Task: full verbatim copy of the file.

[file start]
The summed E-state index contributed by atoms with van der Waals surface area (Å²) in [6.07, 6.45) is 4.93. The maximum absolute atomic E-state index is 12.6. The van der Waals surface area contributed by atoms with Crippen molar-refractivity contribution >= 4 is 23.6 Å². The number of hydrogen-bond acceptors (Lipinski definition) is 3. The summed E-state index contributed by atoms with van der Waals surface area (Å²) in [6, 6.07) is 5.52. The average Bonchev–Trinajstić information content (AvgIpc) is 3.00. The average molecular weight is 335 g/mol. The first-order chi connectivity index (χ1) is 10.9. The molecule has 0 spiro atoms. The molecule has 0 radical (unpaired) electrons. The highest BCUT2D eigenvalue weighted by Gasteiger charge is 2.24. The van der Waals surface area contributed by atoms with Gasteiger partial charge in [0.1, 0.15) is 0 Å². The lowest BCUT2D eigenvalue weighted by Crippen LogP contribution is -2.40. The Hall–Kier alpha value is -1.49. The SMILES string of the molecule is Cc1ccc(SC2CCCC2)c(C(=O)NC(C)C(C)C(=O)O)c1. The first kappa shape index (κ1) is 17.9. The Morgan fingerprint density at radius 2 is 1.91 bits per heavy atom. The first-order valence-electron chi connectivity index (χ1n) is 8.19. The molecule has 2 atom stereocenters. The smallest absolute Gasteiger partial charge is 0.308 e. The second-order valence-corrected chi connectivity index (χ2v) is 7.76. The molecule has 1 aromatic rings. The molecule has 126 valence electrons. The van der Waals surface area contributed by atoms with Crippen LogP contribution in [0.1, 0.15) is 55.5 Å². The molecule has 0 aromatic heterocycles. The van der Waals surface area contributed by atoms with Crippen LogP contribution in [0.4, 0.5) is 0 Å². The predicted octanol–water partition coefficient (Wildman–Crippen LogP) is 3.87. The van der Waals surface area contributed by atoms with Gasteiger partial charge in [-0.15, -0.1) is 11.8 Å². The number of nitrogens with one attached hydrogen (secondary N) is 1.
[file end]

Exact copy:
The summed E-state index contributed by atoms with van der Waals surface area (Å²) in [6.07, 6.45) is 4.93. The maximum absolute atomic E-state index is 12.6. The van der Waals surface area contributed by atoms with Crippen molar-refractivity contribution >= 4 is 23.6 Å². The number of hydrogen-bond acceptors (Lipinski definition) is 3. The summed E-state index contributed by atoms with van der Waals surface area (Å²) in [6, 6.07) is 5.52. The average Bonchev–Trinajstić information content (AvgIpc) is 3.00. The average molecular weight is 335 g/mol. The first-order chi connectivity index (χ1) is 10.9. The molecule has 0 spiro atoms. The molecule has 0 radical (unpaired) electrons. The highest BCUT2D eigenvalue weighted by Gasteiger charge is 2.24. The van der Waals surface area contributed by atoms with Gasteiger partial charge in [0.1, 0.15) is 0 Å². The lowest BCUT2D eigenvalue weighted by Crippen LogP contribution is -2.40. The Hall–Kier alpha value is -1.49. The SMILES string of the molecule is Cc1ccc(SC2CCCC2)c(C(=O)NC(C)C(C)C(=O)O)c1. The first kappa shape index (κ1) is 17.9. The Morgan fingerprint density at radius 2 is 1.91 bits per heavy atom. The first-order valence-electron chi connectivity index (χ1n) is 8.19. The molecule has 2 atom stereocenters. The smallest absolute Gasteiger partial charge is 0.308 e. The second-order valence-corrected chi connectivity index (χ2v) is 7.76. The molecule has 1 aromatic rings. The molecule has 126 valence electrons. The van der Waals surface area contributed by atoms with Crippen LogP contribution in [0.1, 0.15) is 55.5 Å². The molecule has 0 aromatic heterocycles. The van der Waals surface area contributed by atoms with Crippen LogP contribution in [0.4, 0.5) is 0 Å². The predicted octanol–water partition coefficient (Wildman–Crippen LogP) is 3.87. The van der Waals surface area contributed by atoms with Gasteiger partial charge in [-0.15, -0.1) is 11.8 Å². The number of nitrogens with one attached hydrogen (secondary N) is 1.